Um the ScotNats are in favour of an independent Scotland remaining in the EU (yes this is a bit of a contradiction in terms, but that's what they think they'll have) Though I'm probably reading this wrong and he's implying that the ScotNats are fixated on referendums until they get the result they want, bit like the EU with Ireland, Germany and Denmark really, when they kept going with referenda until they got the result they wanted, then no more referenda amazingly enough. So McTernan seems to imply only the EU is allowed to ask people to change their minds, at least until they get the answers they want, then tough, no more mind changing. Anyone else seeing the hypocrisy writ large in that point he's trying to make?
Whatever Daniel Hannan argues, the EU is not an Evil Empire. It is a flawed, but progressive institution which has done more good than harm. And a referendum on withdrawal – a policy not held by any major political party (including the Tories) would be an expensive and unnecessary distraction from the very real problems facing Britain.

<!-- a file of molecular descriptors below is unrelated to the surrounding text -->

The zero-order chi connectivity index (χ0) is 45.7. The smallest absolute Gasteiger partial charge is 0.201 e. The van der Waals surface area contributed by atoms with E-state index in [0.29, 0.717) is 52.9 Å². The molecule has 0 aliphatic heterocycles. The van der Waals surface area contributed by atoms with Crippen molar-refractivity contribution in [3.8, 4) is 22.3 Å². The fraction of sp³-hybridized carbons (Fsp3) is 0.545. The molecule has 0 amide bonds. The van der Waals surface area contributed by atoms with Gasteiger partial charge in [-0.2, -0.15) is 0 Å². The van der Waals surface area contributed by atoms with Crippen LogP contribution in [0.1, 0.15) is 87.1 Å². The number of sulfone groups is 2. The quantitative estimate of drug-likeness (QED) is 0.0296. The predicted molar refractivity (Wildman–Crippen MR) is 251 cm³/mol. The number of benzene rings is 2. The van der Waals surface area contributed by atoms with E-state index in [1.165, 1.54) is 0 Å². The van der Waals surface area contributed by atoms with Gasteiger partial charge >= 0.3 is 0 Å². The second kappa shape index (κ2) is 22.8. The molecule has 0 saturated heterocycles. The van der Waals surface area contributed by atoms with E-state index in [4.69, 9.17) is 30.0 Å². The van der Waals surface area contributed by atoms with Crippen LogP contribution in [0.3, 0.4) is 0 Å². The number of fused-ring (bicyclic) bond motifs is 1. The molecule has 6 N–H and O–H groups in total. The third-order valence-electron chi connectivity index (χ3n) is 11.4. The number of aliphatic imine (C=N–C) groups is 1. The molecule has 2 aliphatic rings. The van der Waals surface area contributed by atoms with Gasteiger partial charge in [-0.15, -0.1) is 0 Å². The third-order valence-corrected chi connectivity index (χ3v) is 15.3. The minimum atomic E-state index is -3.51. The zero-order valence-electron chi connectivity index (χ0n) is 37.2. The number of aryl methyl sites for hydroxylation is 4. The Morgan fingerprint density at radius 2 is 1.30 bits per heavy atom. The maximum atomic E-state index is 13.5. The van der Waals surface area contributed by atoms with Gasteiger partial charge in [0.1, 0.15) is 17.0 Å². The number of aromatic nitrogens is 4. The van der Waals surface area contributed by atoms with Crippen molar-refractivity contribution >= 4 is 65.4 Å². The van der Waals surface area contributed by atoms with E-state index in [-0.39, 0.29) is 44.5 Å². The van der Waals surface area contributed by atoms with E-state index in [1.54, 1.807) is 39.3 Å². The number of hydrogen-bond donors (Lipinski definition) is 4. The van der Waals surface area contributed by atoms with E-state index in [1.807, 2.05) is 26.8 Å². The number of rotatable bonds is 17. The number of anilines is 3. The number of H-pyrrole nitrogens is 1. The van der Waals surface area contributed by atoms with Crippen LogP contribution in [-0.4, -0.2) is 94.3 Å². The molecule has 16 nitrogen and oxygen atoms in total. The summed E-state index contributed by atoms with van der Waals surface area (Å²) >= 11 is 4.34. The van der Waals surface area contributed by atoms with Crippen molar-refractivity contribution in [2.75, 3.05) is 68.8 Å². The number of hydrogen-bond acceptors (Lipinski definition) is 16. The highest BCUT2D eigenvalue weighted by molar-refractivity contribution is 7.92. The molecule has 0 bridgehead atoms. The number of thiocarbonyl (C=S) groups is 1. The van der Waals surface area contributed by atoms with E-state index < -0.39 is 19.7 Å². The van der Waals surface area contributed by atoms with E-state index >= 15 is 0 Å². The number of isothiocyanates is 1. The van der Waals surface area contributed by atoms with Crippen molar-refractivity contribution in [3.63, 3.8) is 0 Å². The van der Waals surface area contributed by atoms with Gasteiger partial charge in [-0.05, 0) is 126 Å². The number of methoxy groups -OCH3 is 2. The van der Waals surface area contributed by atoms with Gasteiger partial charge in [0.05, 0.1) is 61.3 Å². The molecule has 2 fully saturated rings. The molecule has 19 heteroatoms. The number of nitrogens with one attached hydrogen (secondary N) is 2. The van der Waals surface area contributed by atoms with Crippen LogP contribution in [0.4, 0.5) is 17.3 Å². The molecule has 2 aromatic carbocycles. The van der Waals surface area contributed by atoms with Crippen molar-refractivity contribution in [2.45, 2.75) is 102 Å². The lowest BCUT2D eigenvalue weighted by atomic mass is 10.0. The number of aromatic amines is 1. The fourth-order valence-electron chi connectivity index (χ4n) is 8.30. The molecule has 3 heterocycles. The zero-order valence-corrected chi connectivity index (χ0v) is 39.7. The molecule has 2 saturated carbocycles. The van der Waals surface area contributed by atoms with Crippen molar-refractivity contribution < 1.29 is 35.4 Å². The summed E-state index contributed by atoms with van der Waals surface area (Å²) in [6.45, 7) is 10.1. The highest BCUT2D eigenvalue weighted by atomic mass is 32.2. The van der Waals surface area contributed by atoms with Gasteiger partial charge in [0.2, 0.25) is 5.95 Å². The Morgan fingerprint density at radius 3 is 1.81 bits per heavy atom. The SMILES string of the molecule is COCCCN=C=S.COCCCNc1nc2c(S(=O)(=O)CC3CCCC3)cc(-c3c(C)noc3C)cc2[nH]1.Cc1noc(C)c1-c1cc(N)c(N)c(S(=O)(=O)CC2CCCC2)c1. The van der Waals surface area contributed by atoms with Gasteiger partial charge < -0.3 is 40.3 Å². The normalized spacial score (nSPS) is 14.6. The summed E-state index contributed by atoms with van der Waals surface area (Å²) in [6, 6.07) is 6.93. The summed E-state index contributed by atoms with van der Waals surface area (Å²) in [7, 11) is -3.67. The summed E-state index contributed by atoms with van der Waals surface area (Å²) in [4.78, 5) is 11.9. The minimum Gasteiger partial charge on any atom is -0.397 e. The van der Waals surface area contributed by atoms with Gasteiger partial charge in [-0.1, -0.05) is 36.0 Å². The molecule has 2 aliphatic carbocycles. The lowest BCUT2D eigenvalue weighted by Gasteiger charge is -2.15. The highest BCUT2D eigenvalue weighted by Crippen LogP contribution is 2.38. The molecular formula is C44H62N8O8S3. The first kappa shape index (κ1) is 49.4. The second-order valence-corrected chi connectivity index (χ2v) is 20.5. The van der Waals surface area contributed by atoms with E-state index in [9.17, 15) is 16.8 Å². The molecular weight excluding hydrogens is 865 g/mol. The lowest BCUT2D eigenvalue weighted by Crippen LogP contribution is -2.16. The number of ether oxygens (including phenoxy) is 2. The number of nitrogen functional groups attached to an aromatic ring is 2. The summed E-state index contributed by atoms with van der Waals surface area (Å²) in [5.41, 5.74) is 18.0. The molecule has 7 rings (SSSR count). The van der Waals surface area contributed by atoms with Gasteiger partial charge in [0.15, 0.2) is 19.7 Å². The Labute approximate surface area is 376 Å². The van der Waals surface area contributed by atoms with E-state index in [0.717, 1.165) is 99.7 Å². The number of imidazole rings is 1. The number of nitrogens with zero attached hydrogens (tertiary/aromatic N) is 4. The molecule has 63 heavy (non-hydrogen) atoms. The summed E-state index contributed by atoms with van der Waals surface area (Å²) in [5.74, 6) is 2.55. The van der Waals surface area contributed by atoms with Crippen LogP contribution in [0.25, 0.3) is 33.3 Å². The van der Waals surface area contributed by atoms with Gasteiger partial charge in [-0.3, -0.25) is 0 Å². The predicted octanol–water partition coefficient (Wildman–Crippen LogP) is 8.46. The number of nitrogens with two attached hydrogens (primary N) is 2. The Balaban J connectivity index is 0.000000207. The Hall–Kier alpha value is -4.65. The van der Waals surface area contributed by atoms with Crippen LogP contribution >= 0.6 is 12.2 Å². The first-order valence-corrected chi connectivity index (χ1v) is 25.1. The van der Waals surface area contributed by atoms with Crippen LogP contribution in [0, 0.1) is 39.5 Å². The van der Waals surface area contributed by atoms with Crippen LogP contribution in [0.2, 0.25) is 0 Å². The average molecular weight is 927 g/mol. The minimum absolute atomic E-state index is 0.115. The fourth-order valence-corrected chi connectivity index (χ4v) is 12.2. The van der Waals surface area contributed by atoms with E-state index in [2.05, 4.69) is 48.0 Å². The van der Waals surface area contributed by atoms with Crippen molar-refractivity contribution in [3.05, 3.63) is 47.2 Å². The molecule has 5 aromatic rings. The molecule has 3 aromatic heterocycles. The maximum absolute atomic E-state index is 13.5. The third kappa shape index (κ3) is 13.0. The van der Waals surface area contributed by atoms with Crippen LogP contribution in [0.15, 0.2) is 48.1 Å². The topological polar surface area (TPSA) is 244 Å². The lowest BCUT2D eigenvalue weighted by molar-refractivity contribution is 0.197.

Evil? No, corrupt to the core and costs us far more than we gain from it. Were the UK free to trade with the rest of the world our balance of trade would go up, prices would come down and we could still trade with the EU, just not be tied to it's cartel, bit like Switzerland and Norway.

5 annotations:

Sue said...

This article made my blood boil this morning, until I noticed "He was Political Secretary to Tony Blair". Says it all really.

Obviously not a lover of democracy. People like this should move to communist (remember when that was a dirty word?) countries.

The Boiling Frog said...